Private Placements are considered alternative investments and are issued under Regulation D under the Securities Act of 1933. Regulation D contains rules for issuing securities that provide exemptions from the more rigorous Securities and Exchange Commission (SEC) registration requirements and allows companies to issue securities without normal disclosures.
Investors who are recommended private placements must meet the “accredited investor” standard under Rule 501. Rule 501 defines “accredited investor” as any person who has a net worth in excess of $1,000,000, excluding residence, or annual income in excess of $200,000, $300,000 if filing jointly with a spouse, in the two most recent years.
According to a 2008 estimate, companies issued approximately $609 billion of securities through Regulation D offerings. While the private placement market allows many small companies to raise capital, regulators have raised a number of issues with due diligence procedures and brokerage firm sales efforts when selling private placements to investors. The North American Securities Administrators Association says private placements are one of the most common cause of regulatory action by state regulators. States brought more than 200 enforcement actions involving private placements in 2011, more than doubled the number of action in2007.
FINRA recently published its 2014 Business Conduct Priorities stating that the regulator “remains concerned about the suitability of recommendations to retail investors for complex products whose risk-return profiles…may be challenging for investors to understand.” FINRA stated that its “concerns are magnified when there is a strong incentive for the firm or registered representative to recommend the product because of its fee or compensation structure.” Private placement usually provide greater financial benefit to the broker than other types of investments.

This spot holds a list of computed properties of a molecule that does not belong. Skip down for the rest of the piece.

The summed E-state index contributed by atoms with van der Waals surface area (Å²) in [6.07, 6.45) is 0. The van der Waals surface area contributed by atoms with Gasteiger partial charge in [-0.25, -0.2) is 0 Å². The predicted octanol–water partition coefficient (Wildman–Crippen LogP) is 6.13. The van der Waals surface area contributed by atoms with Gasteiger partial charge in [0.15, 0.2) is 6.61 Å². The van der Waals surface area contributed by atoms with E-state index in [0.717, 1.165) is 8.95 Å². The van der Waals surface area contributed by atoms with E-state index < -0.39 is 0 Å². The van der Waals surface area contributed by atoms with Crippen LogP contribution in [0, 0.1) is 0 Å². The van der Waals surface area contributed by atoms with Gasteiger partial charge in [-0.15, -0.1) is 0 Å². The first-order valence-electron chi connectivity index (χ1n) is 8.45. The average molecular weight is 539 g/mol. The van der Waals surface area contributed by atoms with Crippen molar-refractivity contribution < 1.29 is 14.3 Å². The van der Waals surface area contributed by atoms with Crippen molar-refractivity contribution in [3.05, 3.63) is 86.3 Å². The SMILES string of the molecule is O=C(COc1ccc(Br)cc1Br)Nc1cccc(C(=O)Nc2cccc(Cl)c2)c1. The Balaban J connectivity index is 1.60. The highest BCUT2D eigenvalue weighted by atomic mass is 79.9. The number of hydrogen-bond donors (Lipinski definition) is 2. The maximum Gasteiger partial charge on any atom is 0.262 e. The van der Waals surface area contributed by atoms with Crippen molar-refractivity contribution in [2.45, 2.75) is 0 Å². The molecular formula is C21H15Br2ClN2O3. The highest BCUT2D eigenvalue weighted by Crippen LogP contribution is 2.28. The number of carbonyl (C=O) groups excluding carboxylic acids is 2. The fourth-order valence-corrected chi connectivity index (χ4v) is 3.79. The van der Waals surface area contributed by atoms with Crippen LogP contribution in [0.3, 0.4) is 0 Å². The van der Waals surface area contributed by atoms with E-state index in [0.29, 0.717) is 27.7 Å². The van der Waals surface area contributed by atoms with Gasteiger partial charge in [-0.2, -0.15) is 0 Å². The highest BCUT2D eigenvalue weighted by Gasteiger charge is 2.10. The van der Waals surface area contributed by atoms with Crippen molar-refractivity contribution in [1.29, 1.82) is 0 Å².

The agency also stated that it “has long been concerned about abuses in the sale and marketing of private placement securities and we regularly have identified this issue as an examination priority.” FINRA also noted that changes to Regulation D under the Jumpstart our Business Startups (JOBS) Act now allow general solicitation and advertising when offering private placements. FINRA commented that the JOBS act loosing of regulations “provides new challenges for firms to ensure advertisements and other marketing materials are based on principles of fair dealing and good faith, are fair and balanced, and provide a sound basis to evaluate the facts about securities acquired in a private placement.”
FINRA reiterated that it would continue to “examine firms’ private placement activity to ascertain whether firms are taking reasonable steps to validate that investors meet accredited investor standards.” FINRA also commented that the JOBS act in no way diminishes a firm’s responsibility to conduct adequate due diligence on its offerings to ensure any recommendations to purchase securities in a private placement are suitable for the investor
There are steps that investors can take to try to protect themselves from investing in private placements that are inappropriate for them or may be bad investments.
1) If a broker can’t answer your questions about the private placement company, its business model, or executives’ backgrounds, approach with caution.
2) Limit your exposure in alternative investments. Some sources advise that as little as 5 percent of the portfolio should be invested in these instruments.
3) Find out how long the private placement has been sold to investors. Many alternative investments haven’t suffered through a market downturn so it’s uncertain how it would perform under stress.
4) Get all representations about the investment in writing from the broker. Check these statements against the private placement memorandum to make sure that the broker’s verbal representations don’t contradict the terms of the investment.
5) Find out how much the financial adviser is getting paid for recommending the investment.
6) Don’t complete a subscription agreement or accredited-investor questionnaire if you are asked to falsify your financial information in order to qualify.
The attorneys at Gana Weinstein LLP are experienced in handling claims involving the inappropriate recommendation of private placement securities. Our attorneys can help you detect and uncover suspicious activity in your accounts. Our consultations are free of charge and the firm is only compensated if you recover.